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Tuesday, March 28, 2023

Sheba Thapar: ‘There Are No Shortcuts To Life’

Indian educationist, Sheba Thapar, Headmistress of Saint Xavier High School - Gurgaon, in Discussion with Indian-Spanish entrepreneur Roshan Bhondekar

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Divya Dhadd
Divya Dhadd

INDIA: In the latest episode of the 360-degrees live show hosted by Transcontinental Times, Headmistress of Saint Xavier High School – Gurgaon, Sheba Thapar joins the conversation with Transcontinental Times’ CEO Roshan Bhondekar.

An educationist for 25 years now, Thapar shares her thoughts on the evolving education system, how teachers are adapting to it, and the challenges India is facing in the current times with regard to education getting digital.


The becoming of a teacher

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“I belong to a family of educationists, my mother is a teacher, she had been in the principal’s position as well. I was fascinated by her ever since I was a kid; the saree she’d wear to school or the papers she got home for correction.  My mother was a major motivating factor in my decision to become a teacher. Initially, I wanted to be an air hostess, then I switched to the corporate line. But when I had to think about having my own family, things changed, for good, and the teaching profession happened. It was a privilege to step into the profession by teaching nursery kids in the school I went to, although I was drawing only a little salary in the beginning, the job gave me sheer joy. Unlike the corporate where there were deadlines and pressure, here I sought laughter and joy. Later I went on to teach maths and science to the higher secondary.”

“Teaching in different schools has taught me a lot; adapting to different ethics or the dress code, the business model of education sector or learning to teach using technology and computers because I was only privy to the chalk and board.”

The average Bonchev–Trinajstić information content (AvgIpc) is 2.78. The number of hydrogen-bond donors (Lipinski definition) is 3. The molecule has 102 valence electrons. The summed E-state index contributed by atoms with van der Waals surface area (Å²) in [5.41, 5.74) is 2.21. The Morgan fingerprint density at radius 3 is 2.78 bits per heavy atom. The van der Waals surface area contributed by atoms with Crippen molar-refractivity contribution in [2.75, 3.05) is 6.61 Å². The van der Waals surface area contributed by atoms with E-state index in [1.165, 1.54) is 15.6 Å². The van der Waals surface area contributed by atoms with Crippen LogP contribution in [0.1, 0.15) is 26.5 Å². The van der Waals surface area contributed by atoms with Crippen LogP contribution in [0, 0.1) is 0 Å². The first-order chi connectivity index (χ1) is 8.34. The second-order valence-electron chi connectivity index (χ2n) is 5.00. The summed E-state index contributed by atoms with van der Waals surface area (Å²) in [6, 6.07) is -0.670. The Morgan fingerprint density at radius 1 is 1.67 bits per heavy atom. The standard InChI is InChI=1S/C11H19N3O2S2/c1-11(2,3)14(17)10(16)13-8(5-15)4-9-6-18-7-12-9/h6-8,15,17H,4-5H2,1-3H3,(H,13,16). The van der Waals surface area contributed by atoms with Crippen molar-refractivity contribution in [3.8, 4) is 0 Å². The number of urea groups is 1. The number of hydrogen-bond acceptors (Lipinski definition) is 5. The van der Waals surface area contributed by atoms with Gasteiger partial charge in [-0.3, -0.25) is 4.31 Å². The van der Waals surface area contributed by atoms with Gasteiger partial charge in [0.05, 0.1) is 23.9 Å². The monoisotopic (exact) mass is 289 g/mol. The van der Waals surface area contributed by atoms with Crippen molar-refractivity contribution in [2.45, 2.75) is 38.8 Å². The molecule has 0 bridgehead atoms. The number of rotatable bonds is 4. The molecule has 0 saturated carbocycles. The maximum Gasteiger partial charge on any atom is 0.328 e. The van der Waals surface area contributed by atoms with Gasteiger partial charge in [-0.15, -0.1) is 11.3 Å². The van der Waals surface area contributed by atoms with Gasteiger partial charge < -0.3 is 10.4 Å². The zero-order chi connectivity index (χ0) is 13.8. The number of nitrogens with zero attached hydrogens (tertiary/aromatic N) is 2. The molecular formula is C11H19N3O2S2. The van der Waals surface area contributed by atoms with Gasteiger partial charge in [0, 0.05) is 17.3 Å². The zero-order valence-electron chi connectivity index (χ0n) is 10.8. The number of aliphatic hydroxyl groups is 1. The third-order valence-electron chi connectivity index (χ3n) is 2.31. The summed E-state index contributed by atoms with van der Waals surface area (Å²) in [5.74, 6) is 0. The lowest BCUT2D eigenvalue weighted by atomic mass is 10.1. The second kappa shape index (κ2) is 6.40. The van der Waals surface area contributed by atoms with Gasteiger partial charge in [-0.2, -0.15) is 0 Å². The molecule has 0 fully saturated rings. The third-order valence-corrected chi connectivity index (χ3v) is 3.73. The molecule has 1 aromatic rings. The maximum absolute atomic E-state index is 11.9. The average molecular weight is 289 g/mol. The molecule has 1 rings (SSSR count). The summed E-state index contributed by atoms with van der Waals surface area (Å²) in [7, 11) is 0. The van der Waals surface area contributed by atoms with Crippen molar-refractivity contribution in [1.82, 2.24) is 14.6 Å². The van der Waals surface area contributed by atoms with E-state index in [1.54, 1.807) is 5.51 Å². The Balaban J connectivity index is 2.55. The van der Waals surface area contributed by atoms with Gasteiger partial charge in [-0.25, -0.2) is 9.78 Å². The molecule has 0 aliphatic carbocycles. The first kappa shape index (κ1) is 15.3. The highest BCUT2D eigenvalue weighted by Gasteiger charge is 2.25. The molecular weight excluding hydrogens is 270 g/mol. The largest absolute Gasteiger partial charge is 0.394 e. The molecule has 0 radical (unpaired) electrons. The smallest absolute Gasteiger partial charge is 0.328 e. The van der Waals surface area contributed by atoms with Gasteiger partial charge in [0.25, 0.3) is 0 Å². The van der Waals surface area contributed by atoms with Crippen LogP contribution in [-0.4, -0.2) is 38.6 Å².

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“So apart from my mother being my motivation, all my experiences throughout this journey grew upon me and helped me unlearn what I learned in books.”

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What are the challenges you face as an educationist and how do you deal with them?

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“Firstly, I feel that you need to be happy from within, because unless you are happy you cannot run an organisation with everybody feeling satisfied. Secondly, you need to be healthy. To be in the industry, you need to be physically active, so you need to eat right and take care of yourself. So I have always followed these two things. If you are happy, you spread happiness and it reciprocates, children see us and learn so they also learn to spread happiness. To run an organisation, you also need to connect, with teachers, students, parents or the management. It is also important to say no, if something may hamper your operations or is not for the betterment, have the guts to say no.”

What is the future of the education system in India?

“In India, we are very fortunate to come up with the New Education Policy (NEP). The culture of racing for marks is in transition now. The focus will now be on developing the curiosity of the child, teamwork, logical thinking, problem-solving and ethics, during the formative years when we talk about the NEP. The coming years will see experiential learning and application in day-to-day life rather than rote learning, so the gap between academics and professional setup has been bridged now. The assessment of students will now be based on digital literacy which was not there in the past, there will be an integration of subjects like sports and arts. We are in the midst of that transformation in India. The past few months have seen a decline with respect to education with online classes, but with schools opening up now, things will get better.”

How can we bring students from the low-income sector to avail facilities of top tier schools?

“Many schools have a special department where they avail facilities to incorporate the low-middle class sector, especially the government schools, they are doing wonders; mid-day meals, free textbooks. So Indian government is taking efforts in the upbuilding of these sectors, with the NEP too, the low-income group children will benefit.”

Message to students

“There are no shortcuts to life. To pursue anything, you have to start from scratch and work hard. With online classes, the concentration of students has gone for a toss, so they will have to work hard. So prepare and work hard for whatever it is you want to seek in life.”


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